Table 1: Reasons for Exclusion (n = 99). View Table 1
Table 2: Dosing of Insulin and Concomitant Dextrose. View Table 2
Of the analyzed encounters, 28.1% (n = 66/235) experienced a hypoglycemic event during the encounter, with nadir blood glucose readings ranging from 20 mg/dL to 69 mg/dL. Of those, 80.3% (53/66) had the episode of hypoglycemia within 24 hours of insulin administration. The incidence of severe hypoglycemia among the 235 analyzed encounters was 9.8% (n = 23/235). These 23 episodes of severe hypoglycemia occurred in a total of 20 patients. Figure 1, demonstrates the course of blood glucose readings in 17 of the severe hypoglycemia episodes (3 not included due to receiving multiple doses of insulin, 3 not included because the first low blood glucose reading was > 24 hours after insulin administration). The average time to onset of hypoglycemia was 21.2 hours in all patients who experienced hypoglycemia and 6.4 hours in the subset of patients who experienced hypoglycemia within 24 hours of insulin administration. Over half of the patients who experienced hypoglycemia required treatment to correct blood glucose levels (53%, n = 35/66).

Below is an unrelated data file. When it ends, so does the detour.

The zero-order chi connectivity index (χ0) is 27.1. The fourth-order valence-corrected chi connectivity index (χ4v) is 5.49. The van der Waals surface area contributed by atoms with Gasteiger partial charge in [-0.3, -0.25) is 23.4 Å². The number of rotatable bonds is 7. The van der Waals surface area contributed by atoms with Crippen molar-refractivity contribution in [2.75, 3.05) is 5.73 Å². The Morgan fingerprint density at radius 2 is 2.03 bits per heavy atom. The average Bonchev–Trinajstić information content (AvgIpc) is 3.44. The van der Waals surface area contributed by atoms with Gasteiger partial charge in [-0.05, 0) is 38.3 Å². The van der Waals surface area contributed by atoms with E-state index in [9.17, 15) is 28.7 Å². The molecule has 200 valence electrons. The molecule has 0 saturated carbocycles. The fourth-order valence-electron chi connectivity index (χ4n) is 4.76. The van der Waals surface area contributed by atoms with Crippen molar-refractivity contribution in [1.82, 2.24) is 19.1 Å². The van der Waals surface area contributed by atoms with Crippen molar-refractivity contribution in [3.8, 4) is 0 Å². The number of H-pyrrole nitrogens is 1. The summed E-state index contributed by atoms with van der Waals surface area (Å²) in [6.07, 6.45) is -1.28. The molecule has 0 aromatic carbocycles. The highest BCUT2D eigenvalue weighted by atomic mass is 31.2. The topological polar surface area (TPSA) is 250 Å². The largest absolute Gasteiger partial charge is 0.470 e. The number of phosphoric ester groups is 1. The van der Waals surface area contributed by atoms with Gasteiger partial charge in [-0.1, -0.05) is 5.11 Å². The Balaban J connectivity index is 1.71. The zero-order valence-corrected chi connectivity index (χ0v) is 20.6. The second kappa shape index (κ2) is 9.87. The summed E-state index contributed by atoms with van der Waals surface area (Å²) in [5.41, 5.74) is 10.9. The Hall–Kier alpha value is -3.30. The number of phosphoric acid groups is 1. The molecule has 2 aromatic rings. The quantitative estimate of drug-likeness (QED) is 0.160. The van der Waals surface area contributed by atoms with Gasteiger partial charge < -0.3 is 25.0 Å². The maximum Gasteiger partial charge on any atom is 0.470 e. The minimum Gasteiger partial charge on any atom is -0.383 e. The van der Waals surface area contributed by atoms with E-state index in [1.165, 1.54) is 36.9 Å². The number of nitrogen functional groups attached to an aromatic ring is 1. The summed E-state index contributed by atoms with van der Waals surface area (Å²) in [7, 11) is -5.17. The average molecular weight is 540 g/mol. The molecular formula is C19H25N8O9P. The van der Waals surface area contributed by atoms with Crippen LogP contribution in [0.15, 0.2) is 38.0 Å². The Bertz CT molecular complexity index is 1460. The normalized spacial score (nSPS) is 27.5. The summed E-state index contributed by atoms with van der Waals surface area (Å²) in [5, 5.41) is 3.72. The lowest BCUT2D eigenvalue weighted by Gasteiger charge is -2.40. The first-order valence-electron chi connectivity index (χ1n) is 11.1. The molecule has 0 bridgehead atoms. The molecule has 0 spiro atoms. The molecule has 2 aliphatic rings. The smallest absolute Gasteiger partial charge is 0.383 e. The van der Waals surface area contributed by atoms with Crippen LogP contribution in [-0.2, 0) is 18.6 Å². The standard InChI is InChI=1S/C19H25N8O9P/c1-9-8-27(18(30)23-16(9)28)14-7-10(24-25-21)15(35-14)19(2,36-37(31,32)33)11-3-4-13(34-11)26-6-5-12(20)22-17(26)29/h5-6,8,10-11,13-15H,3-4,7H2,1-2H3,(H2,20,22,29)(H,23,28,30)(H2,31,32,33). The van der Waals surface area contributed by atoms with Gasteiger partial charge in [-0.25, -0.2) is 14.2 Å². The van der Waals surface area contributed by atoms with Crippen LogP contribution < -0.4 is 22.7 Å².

Baseline characteristics between patients who did not experience an episode of hypoglycemia during the encounter and those that did were relatively well matched (Table 3). Most patients were classified as CKD Stage V (Figure 2). Notably, 12% of patients were either pre- or post-kidney transplant. There was no significant difference in mean age, percentage of male gender, percentage of African American, history of diabetes, Stage V CKD, mean weight, or mean BMI (Table 3). However, there was a significant difference in inciting potassium concentration between the two groups (mean 6.4 mmol/L in the non-hypoglycemic group versus mean 6.6 mmol/L in the hypoglycemic group, P = 0.01). Additionally, there was a significant difference in the baseline blood glucose values (mean 187.3 mg/dL in the group who did not experience hypoglycemia versus mean 136.6 mg/dL in the group who did experience hypoglycemia, P = 0.02). Most patients who experienced hypoglycemia received 25 grams of dextrose with the insulin dose (83.3%, n = 56/66) and only one patient received no dextrose with the insulin dose.